Canadians are withdrawing more money from RRSPs to cover short-term expenses

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Canadians are dipping into their retirement savings to fund short-term expenses, says BMO's annual Registered Retirement Savings Plan study released Feb. 15. 

The study says 40 per cent of Canadians have made withdrawals from their RRSP. The average withdrawal was $20,952, up $3,739 from last year. 

Tax consequences

“We’ve seen a steady increase in the amount of money Canadians are withdrawing from their RRSPs to meet short-term needs; this should be considered only as a last resort,” said Robert Armstrong, vice president, Multi Asset Solutions, BMO Global Asset Management. “There are tax consequences associated with withdrawing from your RRSP, so be sure to consult a financial professional to ensure you have exhausted all other options that may be available to you.”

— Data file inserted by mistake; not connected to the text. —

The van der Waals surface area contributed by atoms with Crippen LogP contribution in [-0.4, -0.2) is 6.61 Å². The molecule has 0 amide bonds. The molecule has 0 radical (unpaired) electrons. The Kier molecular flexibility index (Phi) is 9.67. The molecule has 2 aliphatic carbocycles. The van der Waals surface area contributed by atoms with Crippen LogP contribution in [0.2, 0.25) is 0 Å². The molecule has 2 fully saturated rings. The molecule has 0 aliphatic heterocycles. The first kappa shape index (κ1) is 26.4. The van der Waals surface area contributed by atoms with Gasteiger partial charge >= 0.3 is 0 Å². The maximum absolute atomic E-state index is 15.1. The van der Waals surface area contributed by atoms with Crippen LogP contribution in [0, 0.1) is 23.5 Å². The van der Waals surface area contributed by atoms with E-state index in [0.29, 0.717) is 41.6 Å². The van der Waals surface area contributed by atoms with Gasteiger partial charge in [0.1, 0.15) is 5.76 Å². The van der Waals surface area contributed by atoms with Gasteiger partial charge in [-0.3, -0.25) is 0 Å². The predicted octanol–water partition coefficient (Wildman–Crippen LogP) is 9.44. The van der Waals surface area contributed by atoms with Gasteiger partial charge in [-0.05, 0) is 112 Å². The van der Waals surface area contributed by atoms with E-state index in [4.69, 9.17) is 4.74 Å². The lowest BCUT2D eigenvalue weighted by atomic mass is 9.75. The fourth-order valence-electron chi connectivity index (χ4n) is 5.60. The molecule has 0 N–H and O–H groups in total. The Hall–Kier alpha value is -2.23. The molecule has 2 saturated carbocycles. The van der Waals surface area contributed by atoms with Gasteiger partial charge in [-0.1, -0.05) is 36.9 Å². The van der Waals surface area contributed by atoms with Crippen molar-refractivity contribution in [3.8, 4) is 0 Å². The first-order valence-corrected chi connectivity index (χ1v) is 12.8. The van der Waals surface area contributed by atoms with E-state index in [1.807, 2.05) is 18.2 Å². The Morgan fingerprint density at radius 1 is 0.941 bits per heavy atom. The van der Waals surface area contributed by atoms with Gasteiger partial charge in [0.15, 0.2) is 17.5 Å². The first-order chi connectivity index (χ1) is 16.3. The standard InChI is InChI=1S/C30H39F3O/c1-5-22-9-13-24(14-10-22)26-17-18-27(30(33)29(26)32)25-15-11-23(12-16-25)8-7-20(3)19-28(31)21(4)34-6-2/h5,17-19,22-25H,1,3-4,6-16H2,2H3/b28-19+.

He added that it’s best to only make premature RRSP withdrawals for the purpose of buying a new home or paying for continuing education, as these withdrawals may qualify for the Home Buyers Plan or the Life Long Learning Plan.

The study showed that withdrawals were made to buy a house (27 per cent), to pay for living expenses (23 per cent), to pay for emergencies (21 per cent), and to pay off debt (20 per cent).

As published in The Insurance & Investment Journal by The IIJ Staff Feb. 16, 2018  11:30 a.m.

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